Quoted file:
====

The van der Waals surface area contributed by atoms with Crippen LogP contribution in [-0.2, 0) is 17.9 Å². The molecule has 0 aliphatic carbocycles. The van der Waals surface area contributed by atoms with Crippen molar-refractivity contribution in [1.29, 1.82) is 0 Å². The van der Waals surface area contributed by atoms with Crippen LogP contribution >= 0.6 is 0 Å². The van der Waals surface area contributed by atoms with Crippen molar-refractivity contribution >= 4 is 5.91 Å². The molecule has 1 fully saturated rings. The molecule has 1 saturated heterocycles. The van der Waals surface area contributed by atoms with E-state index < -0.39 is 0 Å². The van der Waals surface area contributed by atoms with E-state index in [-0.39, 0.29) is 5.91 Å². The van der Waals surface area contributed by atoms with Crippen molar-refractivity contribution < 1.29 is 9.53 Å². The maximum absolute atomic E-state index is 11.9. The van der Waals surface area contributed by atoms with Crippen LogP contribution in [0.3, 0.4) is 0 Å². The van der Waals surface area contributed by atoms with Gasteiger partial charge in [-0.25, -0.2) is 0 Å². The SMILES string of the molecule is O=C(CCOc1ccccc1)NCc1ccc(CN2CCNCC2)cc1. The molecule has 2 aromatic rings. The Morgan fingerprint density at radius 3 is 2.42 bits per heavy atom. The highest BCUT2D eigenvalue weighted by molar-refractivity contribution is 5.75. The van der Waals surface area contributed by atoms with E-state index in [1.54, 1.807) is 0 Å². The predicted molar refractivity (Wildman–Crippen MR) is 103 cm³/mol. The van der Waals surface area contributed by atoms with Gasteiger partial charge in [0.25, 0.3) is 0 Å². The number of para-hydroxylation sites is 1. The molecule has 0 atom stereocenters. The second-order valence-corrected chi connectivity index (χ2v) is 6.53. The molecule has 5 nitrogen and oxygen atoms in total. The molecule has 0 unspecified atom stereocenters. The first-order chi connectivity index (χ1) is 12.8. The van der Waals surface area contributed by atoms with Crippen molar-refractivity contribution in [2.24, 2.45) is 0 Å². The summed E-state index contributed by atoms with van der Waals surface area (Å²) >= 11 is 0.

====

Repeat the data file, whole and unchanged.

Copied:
The van der Waals surface area contributed by atoms with Crippen LogP contribution in [-0.2, 0) is 17.9 Å². The molecule has 0 aliphatic carbocycles. The van der Waals surface area contributed by atoms with Crippen molar-refractivity contribution in [1.29, 1.82) is 0 Å². The van der Waals surface area contributed by atoms with Crippen LogP contribution >= 0.6 is 0 Å². The van der Waals surface area contributed by atoms with Crippen molar-refractivity contribution >= 4 is 5.91 Å². The molecule has 1 fully saturated rings. The molecule has 1 saturated heterocycles. The van der Waals surface area contributed by atoms with E-state index < -0.39 is 0 Å². The van der Waals surface area contributed by atoms with E-state index in [-0.39, 0.29) is 5.91 Å². The van der Waals surface area contributed by atoms with Crippen molar-refractivity contribution < 1.29 is 9.53 Å². The maximum absolute atomic E-state index is 11.9. The van der Waals surface area contributed by atoms with Crippen LogP contribution in [0.3, 0.4) is 0 Å². The van der Waals surface area contributed by atoms with Gasteiger partial charge in [-0.25, -0.2) is 0 Å². The SMILES string of the molecule is O=C(CCOc1ccccc1)NCc1ccc(CN2CCNCC2)cc1. The molecule has 2 aromatic rings. The Morgan fingerprint density at radius 3 is 2.42 bits per heavy atom. The highest BCUT2D eigenvalue weighted by molar-refractivity contribution is 5.75. The van der Waals surface area contributed by atoms with E-state index in [1.54, 1.807) is 0 Å². The predicted molar refractivity (Wildman–Crippen MR) is 103 cm³/mol. The van der Waals surface area contributed by atoms with Gasteiger partial charge in [0.25, 0.3) is 0 Å². The number of para-hydroxylation sites is 1. The molecule has 0 atom stereocenters. The second-order valence-corrected chi connectivity index (χ2v) is 6.53. The molecule has 5 nitrogen and oxygen atoms in total. The molecule has 0 unspecified atom stereocenters. The first-order chi connectivity index (χ1) is 12.8. The van der Waals surface area contributed by atoms with Crippen molar-refractivity contribution in [2.24, 2.45) is 0 Å². The summed E-state index contributed by atoms with van der Waals surface area (Å²) >= 11 is 0.